Ride Like A Girl follows the journey of Michelle Payne (Teresa Palmer,) the youngest of 10 siblings with big dreams to be the first woman to win the Melbourne Cup. It highlights the difficulties female jockeys face in a still very male dominated sport while also opening the door to the stress all jockeys put on their bodies trying to keep their weight down and stay in the trainers good books.
Being a racing fan this film appeared on my radar earlier this year and it went straight on my “to-watch” list waiting for it to be released. So when I was sent a press release for the film with an opportunity to watch it before the official release I couldn’t say no!
The film wasn’t entirely what I expected, largely because I knew nothing about Michelle or her family. I expected a racing heavy film, but instead what I found was a family who lived and breathed racing and the hardships they faced along the way. You have Paddy Payne, played by Sam Neil, a veteran horse trainer, widowed with 10 children to raise on his own. The second youngest, Stevie had Downs Syndrome (he also plays himself in the film) and 8 of the other 9 siblings all had careers as a jockey.
Everyone who owns or works with horses knows that there are incredible highs and depressing lows and this film captures this perfectly. It shows the strength the horse gives us to deal with the hard times and really champions the mental health benefits of being around horses. But it also deals with the bad times. Horse riding is dangerous. Horse racing is a whole new level. There is injury, competition, sexism and the desire to make money.
“You’ll work twice as hard for half the rides.” Is one piece of advice Michelle receives from one of her old sisters, who is also a jockey. This message is shown throughout the film and Michelle desperately works towards getting her big break. While her sisters completely understand, regular heart to hearts with her brothers really highlight the difference in opportunities for male and female jockeys. As a female rider, I found several of the early scenes with trainers incredibly frustrating as you watched this good rider struggle to get the break she needed due to her gender.
But Michelle’s story doesn’t just highlight the sexist discrimination. The sense of weight appeared throughout the film. From one of the brothers not being allowed roast potatoes with his Christmas dinner as he was riding the next day, to some really quite distressing scenes of the desperate actions jockeys take to make the weights last minute.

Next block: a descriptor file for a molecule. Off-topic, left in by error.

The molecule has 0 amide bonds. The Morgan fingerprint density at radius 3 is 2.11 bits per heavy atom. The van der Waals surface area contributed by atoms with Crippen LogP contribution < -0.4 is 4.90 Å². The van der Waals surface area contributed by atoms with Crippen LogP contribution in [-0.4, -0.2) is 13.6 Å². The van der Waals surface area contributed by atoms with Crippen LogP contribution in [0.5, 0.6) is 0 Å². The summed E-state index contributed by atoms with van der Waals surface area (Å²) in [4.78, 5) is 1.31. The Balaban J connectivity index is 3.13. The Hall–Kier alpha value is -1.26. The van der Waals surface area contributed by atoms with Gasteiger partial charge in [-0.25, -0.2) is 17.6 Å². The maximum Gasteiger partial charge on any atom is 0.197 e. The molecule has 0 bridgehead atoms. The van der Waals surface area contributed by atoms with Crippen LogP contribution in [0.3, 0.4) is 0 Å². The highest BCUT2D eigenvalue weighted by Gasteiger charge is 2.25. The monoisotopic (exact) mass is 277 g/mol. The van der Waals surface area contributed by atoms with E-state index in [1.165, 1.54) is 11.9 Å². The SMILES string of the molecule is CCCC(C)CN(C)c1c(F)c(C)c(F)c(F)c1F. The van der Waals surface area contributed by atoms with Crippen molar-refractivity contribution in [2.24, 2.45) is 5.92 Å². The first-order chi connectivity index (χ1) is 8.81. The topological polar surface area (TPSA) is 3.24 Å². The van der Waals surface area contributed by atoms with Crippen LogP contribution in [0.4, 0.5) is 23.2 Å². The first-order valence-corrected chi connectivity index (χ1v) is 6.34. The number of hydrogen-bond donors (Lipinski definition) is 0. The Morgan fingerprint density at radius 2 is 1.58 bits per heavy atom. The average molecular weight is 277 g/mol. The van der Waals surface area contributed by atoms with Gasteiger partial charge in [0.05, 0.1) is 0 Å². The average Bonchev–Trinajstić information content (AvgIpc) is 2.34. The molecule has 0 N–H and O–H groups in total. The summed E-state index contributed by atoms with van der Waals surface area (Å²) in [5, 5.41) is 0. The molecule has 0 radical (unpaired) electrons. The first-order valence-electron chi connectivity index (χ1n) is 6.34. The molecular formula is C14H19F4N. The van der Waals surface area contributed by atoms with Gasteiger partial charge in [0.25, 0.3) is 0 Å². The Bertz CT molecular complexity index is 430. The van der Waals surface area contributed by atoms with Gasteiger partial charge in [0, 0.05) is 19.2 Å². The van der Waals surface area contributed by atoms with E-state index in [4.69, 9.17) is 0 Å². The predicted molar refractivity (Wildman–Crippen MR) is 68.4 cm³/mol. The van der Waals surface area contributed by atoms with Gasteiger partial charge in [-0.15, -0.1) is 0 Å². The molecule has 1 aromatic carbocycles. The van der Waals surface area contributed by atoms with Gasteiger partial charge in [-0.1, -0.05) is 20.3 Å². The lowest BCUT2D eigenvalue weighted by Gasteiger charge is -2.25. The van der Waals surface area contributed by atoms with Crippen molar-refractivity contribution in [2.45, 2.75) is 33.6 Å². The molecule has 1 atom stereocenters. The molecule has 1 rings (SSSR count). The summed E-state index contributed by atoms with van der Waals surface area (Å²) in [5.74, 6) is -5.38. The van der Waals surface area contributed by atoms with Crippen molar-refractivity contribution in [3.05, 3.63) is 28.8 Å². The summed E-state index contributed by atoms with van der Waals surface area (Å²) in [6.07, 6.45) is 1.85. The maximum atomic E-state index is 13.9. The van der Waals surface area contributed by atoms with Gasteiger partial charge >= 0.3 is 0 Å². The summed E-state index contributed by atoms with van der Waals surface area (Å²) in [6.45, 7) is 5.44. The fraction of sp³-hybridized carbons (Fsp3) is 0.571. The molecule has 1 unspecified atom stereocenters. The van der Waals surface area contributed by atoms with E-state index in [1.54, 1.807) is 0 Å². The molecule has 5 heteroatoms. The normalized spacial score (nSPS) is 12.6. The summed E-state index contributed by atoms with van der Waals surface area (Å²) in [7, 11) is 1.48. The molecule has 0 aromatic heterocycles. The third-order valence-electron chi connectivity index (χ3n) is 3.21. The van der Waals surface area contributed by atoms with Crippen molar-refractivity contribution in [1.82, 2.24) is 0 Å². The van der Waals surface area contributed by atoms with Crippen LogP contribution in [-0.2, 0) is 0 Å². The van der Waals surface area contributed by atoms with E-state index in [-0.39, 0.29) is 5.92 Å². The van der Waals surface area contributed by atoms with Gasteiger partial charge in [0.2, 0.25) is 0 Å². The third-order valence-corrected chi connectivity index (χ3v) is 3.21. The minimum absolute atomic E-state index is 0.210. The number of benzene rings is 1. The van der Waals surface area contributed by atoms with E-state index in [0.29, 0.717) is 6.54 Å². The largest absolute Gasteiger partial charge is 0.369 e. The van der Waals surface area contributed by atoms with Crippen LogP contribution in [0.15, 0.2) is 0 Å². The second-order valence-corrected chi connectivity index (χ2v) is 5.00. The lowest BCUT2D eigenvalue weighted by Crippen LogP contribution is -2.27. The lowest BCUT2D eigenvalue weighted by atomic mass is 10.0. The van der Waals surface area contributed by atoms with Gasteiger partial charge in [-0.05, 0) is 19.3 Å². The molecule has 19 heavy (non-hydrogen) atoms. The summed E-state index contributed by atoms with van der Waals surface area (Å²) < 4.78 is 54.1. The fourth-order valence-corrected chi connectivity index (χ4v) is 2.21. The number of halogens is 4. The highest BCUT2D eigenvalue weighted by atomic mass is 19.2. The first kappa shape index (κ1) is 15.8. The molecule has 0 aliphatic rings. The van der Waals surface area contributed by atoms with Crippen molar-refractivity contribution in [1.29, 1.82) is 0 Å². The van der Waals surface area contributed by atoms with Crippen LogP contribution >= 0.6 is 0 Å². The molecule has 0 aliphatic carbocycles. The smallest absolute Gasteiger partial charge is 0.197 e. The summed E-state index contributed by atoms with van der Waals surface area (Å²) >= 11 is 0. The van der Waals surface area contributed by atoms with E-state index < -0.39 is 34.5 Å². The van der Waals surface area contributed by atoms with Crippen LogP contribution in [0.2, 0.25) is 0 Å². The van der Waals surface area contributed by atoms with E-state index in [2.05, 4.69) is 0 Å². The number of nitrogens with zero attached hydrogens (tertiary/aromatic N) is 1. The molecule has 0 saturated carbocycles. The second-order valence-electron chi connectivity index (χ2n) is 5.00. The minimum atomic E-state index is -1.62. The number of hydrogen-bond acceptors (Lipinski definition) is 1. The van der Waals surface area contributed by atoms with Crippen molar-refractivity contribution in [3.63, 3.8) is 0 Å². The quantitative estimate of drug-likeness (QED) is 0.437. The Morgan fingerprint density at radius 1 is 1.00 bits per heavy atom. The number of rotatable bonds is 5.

Racing scenes are always difficult to reproduce for entertainment. But the scenes in Ride Like A Girl worked really well and I loved the added touch of the shouting between jockeys. If you watch races away from the stands where the hustle and bustle drowns most of the noise out apart from the thundering of hooves, you will hear the jockeys shouting at each other. Sometimes it’s trying to get space or trying to stop an accident. But other times it’s also mind games, borderline bullying. All of this features throughout the film.
What also struck me is how recent these events are. Most racing films feature classic horses everyone knows but happened in the 70s or earlier. Michelle’s Melbourne Cup win happened in just 2015. The race even featured horses I have seen relatively recently such as Big Orange and Trip To Paris. This really made me realise just how current the film is. While there are differences between UK and Australian racing, many of the issues highlighted in this film are also issues here. It has only really been very recently that female jockeys have become more respected in the UK. But the odds still suggest a level of discrimination.
As I have already said, the film wasn’t what I expected. It was better. I really enjoyed it and found it so moving and real. It didn’t glorify the racing industry, it really highlighted some of the dark sides of the industry. But also showed how much passion there is in the industry and how it can make dreams come true. It’s emotional and challenging and simply fantastic.
Ride Like A Girl is now available on DVD and Digital Download/Rent. A must watch for all horse lovers.